Daily Archives: July 21, 2011
I think this is about 39 seconds or so, but at its end it’ll be clear why it is entirely appropriate for a guy named "Carney" to be the spokesperson for this president.
“Vastly”. That belongs right up there with “gutsy”.
This has been a week for CEOs speaking out against the Obama administration. This time it’s someone I actually admire. Bernie Marcus, co-founder and CEO of Home Depot, has given an interview to Investors Business Daily and it is a pretty frank denunciation of the policies this administration has followed since coming into power. It’s one of the things I admire about Marcus – he pulls no punches:
IBD: What’s the single biggest impediment to job growth today?
Marcus: The U.S. government. Having built a small business into a big one, I can tell you that today the impediments that the government imposes are impossible to deal with. Home Depot would never have succeeded if we’d tried to start it today. Every day you see rules and regulations from a group of Washington bureaucrats who know nothing about running a business. And I mean every day. It’s become stifling.
If you’re a small businessman, the only way to deal with it is to work harder, put in more hours, and let people go. When you consider that something like 70% of the American people work for small businesses, you are talking about a big economic impact.
Remember that Home Depot was launched during the then worst recession in 40 years and Marcus took it public 3 years later. He’s built a business from the ground up and created thousands of jobs. He actually understands what it takes. He also clearly understands what will kill it.
Here is one of the key points one has to understand about this administration and Marcus is on it:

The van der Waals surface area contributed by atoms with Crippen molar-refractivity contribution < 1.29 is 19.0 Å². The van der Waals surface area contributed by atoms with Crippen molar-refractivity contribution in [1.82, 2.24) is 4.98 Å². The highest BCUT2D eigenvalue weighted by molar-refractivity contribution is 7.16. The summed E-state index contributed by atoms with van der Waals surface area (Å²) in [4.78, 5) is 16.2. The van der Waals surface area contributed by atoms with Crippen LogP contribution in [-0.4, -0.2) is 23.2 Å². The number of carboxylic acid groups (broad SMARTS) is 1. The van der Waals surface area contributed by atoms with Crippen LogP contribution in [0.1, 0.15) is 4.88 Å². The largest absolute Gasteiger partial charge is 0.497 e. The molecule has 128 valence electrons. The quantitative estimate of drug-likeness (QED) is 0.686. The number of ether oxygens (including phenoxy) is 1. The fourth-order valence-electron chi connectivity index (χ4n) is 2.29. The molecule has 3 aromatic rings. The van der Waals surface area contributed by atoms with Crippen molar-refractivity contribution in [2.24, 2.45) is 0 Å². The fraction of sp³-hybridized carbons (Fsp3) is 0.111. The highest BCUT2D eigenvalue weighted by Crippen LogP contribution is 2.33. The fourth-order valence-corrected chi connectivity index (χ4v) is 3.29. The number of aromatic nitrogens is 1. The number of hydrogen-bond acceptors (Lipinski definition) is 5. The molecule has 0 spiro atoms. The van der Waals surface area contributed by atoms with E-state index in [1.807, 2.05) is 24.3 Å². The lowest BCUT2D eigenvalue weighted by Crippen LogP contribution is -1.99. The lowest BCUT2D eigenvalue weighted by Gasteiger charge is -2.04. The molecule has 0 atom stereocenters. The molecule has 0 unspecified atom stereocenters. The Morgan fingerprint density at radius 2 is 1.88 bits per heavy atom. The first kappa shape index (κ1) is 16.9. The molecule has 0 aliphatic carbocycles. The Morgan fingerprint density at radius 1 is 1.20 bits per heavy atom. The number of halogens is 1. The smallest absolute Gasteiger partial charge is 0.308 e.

IBD: President Obama has promised to streamline and eliminate regulations. What’s your take?
Marcus: His speeches are wonderful. His output is absolutely, incredibly bad. As he speaks about cutting out regulations, they are now producing thousands of pages of new ones. With just ObamaCare by itself, you have a 2,000 page bill that’s probably going end up being 150,000 pages of regulations.
We’ve been warning you from the beginning to pay no attention to the man’s words and instead scrutinize his deeds. Often they are the opposite of what he has said he’d do. For example:
In January, however, he issued an executive order requiring federal agencies to review their regulations, looking for rules that are inefficient or outdated. His aim, he explained on The Wall Street Journal‘s op-ed page, was to "root out regulations that conflict, that are not worth the cost, or that are just plain dumb."
But there’s a catch: All those new regulations Obama put in place will not be subject to review. Just days after the president issued his order, an anonymous administration official conceded to the Journal that "new regulations will not be priorities for the look back." Meanwhile, more than a dozen federal bureaucracies—including the Securities and Exchange Commission, the Federal Communications Commission, and the National Labor Relations Board—are exempt from the review because they are independent agencies.
That’s another in a long list of many examples of him saying one thing and doing something else. His speeches are politically driven and designed to give him political cover while his actions are ideologically driven and part of an agenda.
Marcus is then asked about the debt talks:
IBD: Washington has been consumed with debt talks. Is this the right focus now?